Meanwhile, Cyberpunk 2077 suffers the opposite fate. The cinematic trailer was solid enough, and the surprise reveal of Keanu Reeves was enough for me to – briefly – forget my qualms with CD Projekt Red’s recent behavior. But with the plethora of issues surrounding the game (Enough to warrant its own article – I really don’t have room on this post to go into it) left a foul taste in my mouth, and everything I’ve heard of the gameplay demo has doubled that foul taste. The writing already seems like it’ll be spineless and have nothing to say, and the gameplay sounds to be boring, so like… I’ve already pretty much decided I will be passing on this game, unless CDPR can prove they’ve made a game genuinely worth playing.
Also, I just don’t give a shit about Breath of the Wild. I’m sorry.
It’s another E3, and even if this year felt smaller than ever before, it was still full of that classic slew of treasures and trash that we’ve come to expect and fear. This year was probably the most hard divide of hot or cold I’ve ever felt about games being shown, and unfortunately most of those feelings were honestly pretty cold. I’ll get all my harsh criticisms out of the way first, and leave you on a good note because I still like things sometimes!!!!
The entire Ubisoft press conference (except for Just Dance) was legitimately sooooo bad. I don’t like to outright say that a whole press conference was bad, and I often feel bad about even being rude about these demonstrations but legit I cannot believe Ubisoft has become as dry as they have. For a company that even just a few years ago was still making a slew of unique and different games, they’ve fallen into pretty much releasing either an Ubisoft Original open-world game or a Tom Clancy Imperialism simulator. Same goes for EA too! I’m sorry to say that I really have no interest in the Star War, and Battlefield has just never clicked with me the way Halo or even CoD have. Both of those pressers also go hand in hand with my most hated gaming trend of 2019: streaming. I will never do the streaming, I don’t know anyone who would, I hate everything about it, it sucks.
I would also be remiss not to mention the absolutely awful Avengers portion of Square Enix’s otherwise pretty good conference. That entire bit grinded everything to a terrible halt for what honestly looks like a generic license game you would’ve picked up back in ‘05.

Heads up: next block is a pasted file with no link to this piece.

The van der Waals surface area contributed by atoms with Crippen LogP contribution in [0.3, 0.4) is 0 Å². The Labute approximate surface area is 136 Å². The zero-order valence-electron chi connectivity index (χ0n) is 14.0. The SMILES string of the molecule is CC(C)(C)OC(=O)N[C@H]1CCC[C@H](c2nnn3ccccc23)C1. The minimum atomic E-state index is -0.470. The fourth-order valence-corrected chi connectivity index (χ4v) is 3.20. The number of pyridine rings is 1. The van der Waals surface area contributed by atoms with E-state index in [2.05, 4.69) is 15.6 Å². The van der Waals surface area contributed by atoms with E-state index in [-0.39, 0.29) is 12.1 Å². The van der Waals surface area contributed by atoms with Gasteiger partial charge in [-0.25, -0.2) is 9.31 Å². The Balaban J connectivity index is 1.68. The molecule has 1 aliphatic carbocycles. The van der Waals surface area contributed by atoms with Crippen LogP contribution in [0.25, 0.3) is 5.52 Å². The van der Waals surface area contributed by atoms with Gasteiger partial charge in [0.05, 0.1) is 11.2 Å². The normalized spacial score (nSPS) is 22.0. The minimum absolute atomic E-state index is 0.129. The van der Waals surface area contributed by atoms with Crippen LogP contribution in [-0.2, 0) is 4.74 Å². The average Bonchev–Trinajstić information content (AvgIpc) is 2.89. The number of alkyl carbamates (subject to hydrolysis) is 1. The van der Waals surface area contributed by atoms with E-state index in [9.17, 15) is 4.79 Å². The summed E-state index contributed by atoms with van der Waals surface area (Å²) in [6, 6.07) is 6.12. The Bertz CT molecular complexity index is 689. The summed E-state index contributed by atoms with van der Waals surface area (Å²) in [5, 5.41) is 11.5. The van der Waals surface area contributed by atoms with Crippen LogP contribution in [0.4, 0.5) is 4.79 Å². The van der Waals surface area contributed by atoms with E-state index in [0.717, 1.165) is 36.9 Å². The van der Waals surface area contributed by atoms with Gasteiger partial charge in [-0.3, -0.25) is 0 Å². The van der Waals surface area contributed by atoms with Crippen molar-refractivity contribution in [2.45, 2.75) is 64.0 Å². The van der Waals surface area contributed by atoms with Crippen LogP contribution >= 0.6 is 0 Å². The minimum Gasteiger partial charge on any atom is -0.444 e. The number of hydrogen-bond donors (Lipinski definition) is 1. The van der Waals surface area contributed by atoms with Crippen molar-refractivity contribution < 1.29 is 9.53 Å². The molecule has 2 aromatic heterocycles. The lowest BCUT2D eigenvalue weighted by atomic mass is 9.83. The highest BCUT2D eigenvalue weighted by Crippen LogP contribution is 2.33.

FINAL FANTASY 7 REMAKE IS REAL!? They finally showed real ass gameplay for this one and I fell in love all over again with nostalgia in my heart. Taking FF7 and turning it into a combination of FFXV and Lightning Returns is a match made in heaven for my gay little heart. I have doubts as to whether the entire game will be remade but I’ll honestly just be satisfied with ultra HD Cloud walking around a way deeper Midgar. I also am super psyched for Doom Eternal because I am the Doom 2 fucker who will play it a million times and I am all for beating the shit out of god in an FPS for once. Animal Crossing also looked like a good evolution over the strides New Leaf made, especially with path building being an actual feature instead of what felt like an exploit. My only concern is that well, Nintendo makes some pretty bad decisions, but hey, it’ll probably be good despite those right? Astral Chain also looked sweet as hell, with exactly the right kind of dumb that I like and a cool take on character action combat that feels like a halfway step back from playing as V in DMC 5.
I’ll end by saying that I’m also very glad to see Microsoft take steps towards backwards compatibility so early on in this new console cycle. Everything they did with the Xbox One’s support was fantastic, and I’m hoping that this means we’ll be able to keep some older games in an easier and more accessible state than the recent generations of consoles have degraded to.
Best: *Space Ghost voice* Banjooooooo! Of course, the Smash reveal for Banjo and Kazooie is up there for me. Pretty much everything Nintendo showed off wowed me to no end, from Astral Chain, Luigi’s Mansion, and heck, that Breath of the Wild sequel looks like it’ll maybe, JUST MAYBE treat Zelda with respect. And NO MORE FRIGGIN HEROES 3!!!! SUDA DID IT, IT’S HAPPENING.
Besides Nintendo, Square Enix also had a solid showing when they revealed actually new games. Final Fantasy VII is not something I have any nostalgia for, but the Remake is hyping me up to no end. Avengers also doesn’t sound as skuzzy as I thought it would, so maybe I’ll be able to shoot fools as Iron Man without worrying about battle passes.
EA, surprisingly, wasn’t that bad either? While I hated more than I liked, they actually made the sports games sound interesting this year. Plus, my god, Star Wars. I love Uncharted a ton, so Uncharted with Force powers and a lightsaber is exactly my stuff. Greg Miller please leave, though.
Worst: The streaming/subscription service talk was just dreadful. Both making playing games more difficult for the vast majority of players who don’t have super-fast Internet, and taking the ability to play those games away if services shut down is just frustrating and stupid. I hope people don’t buy into these things and good-old discs n’ downloads are still the way to go for the future.
Ubisoft was also a nightmare. Watch_Dogs Legion has such a dreadful amount of suffering as epic gamer background dressing. Brexit is a real thing affecting millions of people right this second, but Ubisoft seemingly just wants to use it as a backdrop to let you do sick gunfights and hacking minigames instead of trying to say something about it. Yuck.